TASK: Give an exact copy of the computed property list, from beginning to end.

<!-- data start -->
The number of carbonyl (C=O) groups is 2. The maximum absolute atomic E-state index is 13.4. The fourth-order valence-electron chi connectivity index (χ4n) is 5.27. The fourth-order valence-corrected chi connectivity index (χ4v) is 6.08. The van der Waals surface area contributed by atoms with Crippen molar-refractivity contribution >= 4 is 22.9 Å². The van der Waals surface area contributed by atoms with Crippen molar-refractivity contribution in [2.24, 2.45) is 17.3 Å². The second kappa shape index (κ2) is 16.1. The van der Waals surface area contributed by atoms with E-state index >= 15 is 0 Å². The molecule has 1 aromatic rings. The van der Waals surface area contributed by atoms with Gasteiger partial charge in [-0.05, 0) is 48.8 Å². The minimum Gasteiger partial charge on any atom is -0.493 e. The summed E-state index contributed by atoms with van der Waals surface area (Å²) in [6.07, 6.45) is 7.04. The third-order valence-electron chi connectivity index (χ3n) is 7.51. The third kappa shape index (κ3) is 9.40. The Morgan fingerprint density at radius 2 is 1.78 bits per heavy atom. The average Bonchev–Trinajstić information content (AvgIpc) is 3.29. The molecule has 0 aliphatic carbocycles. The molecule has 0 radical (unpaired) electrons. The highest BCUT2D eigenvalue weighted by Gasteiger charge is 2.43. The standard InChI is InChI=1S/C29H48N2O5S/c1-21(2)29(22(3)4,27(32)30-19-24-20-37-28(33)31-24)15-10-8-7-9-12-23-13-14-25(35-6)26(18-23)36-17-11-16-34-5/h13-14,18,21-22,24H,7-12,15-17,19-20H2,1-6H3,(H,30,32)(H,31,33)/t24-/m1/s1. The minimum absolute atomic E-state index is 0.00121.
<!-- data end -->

The number of carbonyl (C=O) groups is 2. The maximum absolute atomic E-state index is 13.4. The fourth-order valence-electron chi connectivity index (χ4n) is 5.27. The fourth-order valence-corrected chi connectivity index (χ4v) is 6.08. The van der Waals surface area contributed by atoms with Crippen molar-refractivity contribution >= 4 is 22.9 Å². The van der Waals surface area contributed by atoms with Crippen molar-refractivity contribution in [2.24, 2.45) is 17.3 Å². The second kappa shape index (κ2) is 16.1. The van der Waals surface area contributed by atoms with E-state index >= 15 is 0 Å². The molecule has 1 aromatic rings. The van der Waals surface area contributed by atoms with Gasteiger partial charge in [-0.05, 0) is 48.8 Å². The minimum Gasteiger partial charge on any atom is -0.493 e. The summed E-state index contributed by atoms with van der Waals surface area (Å²) in [6.07, 6.45) is 7.04. The third-order valence-electron chi connectivity index (χ3n) is 7.51. The third kappa shape index (κ3) is 9.40. The Morgan fingerprint density at radius 2 is 1.78 bits per heavy atom. The average Bonchev–Trinajstić information content (AvgIpc) is 3.29. The molecule has 0 aliphatic carbocycles. The molecule has 0 radical (unpaired) electrons. The highest BCUT2D eigenvalue weighted by Gasteiger charge is 2.43. The standard InChI is InChI=1S/C29H48N2O5S/c1-21(2)29(22(3)4,27(32)30-19-24-20-37-28(33)31-24)15-10-8-7-9-12-23-13-14-25(35-6)26(18-23)36-17-11-16-34-5/h13-14,18,21-22,24H,7-12,15-17,19-20H2,1-6H3,(H,30,32)(H,31,33)/t24-/m1/s1. The minimum absolute atomic E-state index is 0.00121.